This article is part II of a five part series.
After the teacher has decided on their topic and has chosen some sources, they must choose a method of inquiry for students to analyze. Methods of inquiry are ways in which social studies professionals look at a problem or question in order to find solutions. History Forge has organized skills under five methods of inquiry, which are (1) sourcing/summarizing, (2) corroboration, (3) monitoring/questioning, (4) contextualization, and (5) inferring/close reading; these methods of inquiry can be found at Social Studies Skills. Each method of inquiry has correlating skills. A skill is a specific action that can be done in order to provide evidence from a source. Skills can be used to focus analysis of sources. For example, sourcing/summarizing contains seven skills, which are:
Identified the category of the skills.
Identified the date and creator of source.
Identified if the source is primary or secondary.
Described the audience of the source.
Described the purpose of the source.
Described characteristics, bias, or perspectives of the source’s creator.
Described the trustworthiness of the source.
I recommend teaching one skill at a time; however, some skills can be learned together. If you are concerned about teaching methods of inquiry and their skills, I suggest visiting History Forge’s Youtube playlists that go over each skill:
The First History Lesson of Mr. Ramirez
Mr. Ramirez had chosen his topic and resources, but he still needed to choose how students will analyze the source. Mr. Ramirez did not want students to strictly memorize facts and recall them later; instead, he wanted students to focus on a specific analytical skill while examining a source. Fortunately, Mr. Ramirez knew his resource, the CK-12 Pocahontas materials, contained questions that are connected to methods of inquiry. For example, in both the CK-12 Pocahontas Basic and Pocahontas Advanced lesson plans, the first primary source was “A True Relation-John Smith.” Both the basic and advanced lessons had the same questions; (1) Who wrote this document? (2) According to a True Relation, did Pocahontas save John Smith’s life? The first question was a sourcing question and the second connects to close reading. Mr. Ramirez chose to only focus on the sourcing question because it is an easier question for students to answer, and the simple question will help introduce students to the idea of analyzing primary sources. The sourcing question in the article specifically addresses the second skill under sourcing/summarizing: “Identified the date and creator of source.” Mr. Ramirez will make sure to write this skill down on the white board for tomorrow’s lesson.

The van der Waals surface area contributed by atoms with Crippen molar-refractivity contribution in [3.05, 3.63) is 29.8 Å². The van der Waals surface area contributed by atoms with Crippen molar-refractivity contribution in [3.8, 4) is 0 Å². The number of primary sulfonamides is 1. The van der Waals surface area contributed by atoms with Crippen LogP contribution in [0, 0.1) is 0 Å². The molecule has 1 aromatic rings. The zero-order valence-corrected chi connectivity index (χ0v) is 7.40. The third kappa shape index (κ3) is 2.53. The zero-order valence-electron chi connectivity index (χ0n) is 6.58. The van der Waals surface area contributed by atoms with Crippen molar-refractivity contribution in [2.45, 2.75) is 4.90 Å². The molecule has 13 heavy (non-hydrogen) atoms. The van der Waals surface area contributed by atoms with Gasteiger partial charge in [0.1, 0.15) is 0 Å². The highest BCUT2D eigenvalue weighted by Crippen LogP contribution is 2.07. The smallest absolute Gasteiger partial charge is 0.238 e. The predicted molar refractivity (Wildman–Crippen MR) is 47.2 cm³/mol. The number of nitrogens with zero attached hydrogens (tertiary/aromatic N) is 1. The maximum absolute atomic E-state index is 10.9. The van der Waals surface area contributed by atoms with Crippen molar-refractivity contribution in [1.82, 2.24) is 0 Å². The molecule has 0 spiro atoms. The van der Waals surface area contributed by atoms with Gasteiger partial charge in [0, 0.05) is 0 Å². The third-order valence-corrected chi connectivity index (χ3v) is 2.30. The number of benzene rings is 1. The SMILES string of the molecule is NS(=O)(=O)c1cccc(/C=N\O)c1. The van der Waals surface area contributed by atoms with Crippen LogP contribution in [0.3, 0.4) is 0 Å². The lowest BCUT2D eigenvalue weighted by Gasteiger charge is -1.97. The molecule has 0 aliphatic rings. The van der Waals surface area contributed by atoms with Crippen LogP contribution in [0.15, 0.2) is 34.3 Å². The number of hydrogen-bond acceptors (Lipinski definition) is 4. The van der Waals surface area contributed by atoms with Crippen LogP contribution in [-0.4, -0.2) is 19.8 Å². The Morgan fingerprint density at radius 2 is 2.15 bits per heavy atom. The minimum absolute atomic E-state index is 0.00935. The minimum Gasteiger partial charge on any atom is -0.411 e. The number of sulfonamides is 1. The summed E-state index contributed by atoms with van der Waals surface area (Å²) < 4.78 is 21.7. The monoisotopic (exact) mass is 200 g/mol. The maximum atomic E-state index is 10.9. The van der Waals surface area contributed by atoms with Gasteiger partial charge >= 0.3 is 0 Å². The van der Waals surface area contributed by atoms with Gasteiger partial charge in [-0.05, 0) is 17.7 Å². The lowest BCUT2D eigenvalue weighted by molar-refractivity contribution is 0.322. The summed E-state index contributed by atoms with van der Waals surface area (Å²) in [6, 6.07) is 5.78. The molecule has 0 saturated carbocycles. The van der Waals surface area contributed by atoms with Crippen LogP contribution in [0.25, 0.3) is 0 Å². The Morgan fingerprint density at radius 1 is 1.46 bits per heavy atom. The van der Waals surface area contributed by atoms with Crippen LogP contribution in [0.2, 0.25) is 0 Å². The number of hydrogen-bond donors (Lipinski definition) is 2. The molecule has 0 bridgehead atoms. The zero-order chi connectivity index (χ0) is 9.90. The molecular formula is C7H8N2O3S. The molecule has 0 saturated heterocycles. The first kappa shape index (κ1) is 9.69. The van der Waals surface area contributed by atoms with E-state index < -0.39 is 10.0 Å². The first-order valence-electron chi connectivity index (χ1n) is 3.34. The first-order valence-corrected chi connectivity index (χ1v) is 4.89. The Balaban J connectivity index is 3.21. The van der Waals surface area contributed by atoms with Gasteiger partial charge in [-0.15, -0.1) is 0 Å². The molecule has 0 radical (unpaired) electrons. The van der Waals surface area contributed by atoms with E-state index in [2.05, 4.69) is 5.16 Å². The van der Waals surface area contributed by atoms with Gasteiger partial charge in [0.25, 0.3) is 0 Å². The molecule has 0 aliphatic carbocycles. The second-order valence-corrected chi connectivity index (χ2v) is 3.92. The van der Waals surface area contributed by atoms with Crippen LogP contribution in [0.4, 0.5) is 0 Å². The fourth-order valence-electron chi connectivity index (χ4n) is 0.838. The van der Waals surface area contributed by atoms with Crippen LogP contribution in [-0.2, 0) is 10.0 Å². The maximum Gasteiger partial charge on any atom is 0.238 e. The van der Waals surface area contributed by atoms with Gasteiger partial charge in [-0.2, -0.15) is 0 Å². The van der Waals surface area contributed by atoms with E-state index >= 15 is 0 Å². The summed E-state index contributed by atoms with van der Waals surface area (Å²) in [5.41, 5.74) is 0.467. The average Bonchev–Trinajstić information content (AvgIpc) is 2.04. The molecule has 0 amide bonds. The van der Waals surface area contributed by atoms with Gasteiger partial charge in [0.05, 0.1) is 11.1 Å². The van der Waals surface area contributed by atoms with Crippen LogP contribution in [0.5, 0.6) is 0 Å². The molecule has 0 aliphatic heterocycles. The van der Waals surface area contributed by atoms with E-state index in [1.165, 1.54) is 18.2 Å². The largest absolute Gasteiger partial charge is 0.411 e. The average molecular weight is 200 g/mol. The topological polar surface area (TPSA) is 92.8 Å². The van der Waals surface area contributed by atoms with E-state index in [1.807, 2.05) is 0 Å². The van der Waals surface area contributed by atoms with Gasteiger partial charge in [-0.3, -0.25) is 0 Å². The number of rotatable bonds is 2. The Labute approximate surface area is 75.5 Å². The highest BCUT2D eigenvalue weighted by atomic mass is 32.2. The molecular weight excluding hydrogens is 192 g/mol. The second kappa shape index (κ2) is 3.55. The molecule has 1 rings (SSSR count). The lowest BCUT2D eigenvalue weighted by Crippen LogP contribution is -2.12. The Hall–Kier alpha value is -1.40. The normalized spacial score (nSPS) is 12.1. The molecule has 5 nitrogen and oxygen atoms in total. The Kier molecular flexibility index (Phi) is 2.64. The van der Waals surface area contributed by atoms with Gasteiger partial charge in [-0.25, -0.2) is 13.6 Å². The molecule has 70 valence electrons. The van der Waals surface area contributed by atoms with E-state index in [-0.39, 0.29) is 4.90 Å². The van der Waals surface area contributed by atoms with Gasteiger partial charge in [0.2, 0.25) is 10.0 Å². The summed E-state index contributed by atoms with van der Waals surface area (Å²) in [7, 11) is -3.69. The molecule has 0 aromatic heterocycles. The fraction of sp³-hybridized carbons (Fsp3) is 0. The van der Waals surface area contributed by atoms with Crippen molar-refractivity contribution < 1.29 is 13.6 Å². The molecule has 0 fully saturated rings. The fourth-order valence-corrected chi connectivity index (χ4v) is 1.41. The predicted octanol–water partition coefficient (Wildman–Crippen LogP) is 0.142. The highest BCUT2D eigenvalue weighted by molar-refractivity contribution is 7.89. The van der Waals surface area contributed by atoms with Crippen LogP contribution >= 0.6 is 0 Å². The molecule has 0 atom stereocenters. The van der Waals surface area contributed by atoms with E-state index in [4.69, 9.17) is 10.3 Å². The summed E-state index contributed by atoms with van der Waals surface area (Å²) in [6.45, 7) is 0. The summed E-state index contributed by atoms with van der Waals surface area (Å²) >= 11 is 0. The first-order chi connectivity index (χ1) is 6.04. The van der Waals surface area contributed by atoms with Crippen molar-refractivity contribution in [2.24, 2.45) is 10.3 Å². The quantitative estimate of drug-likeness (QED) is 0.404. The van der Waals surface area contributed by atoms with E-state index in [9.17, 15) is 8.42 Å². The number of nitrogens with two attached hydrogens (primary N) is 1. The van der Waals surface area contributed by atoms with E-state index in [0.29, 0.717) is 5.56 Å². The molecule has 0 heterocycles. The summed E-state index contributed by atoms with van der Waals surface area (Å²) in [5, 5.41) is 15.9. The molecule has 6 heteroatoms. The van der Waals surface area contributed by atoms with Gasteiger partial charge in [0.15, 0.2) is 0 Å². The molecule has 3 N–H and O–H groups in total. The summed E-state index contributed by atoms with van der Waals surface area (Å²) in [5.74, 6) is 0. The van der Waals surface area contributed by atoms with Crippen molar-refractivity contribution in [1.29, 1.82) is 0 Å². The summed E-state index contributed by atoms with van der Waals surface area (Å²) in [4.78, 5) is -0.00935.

My suggestion is that students only learn about one or two skills at a time. As mentioned in the previous section, students would first be introduced to a topic and its context; they would also receive some primary sources. After the teacher introduces the topic to students, then they will show the skill that students will use to analyze a primary source. The teacher should check students’ understanding of the skill; for example, do the students understand what “audience” means under skill four of sourcing/summarizing?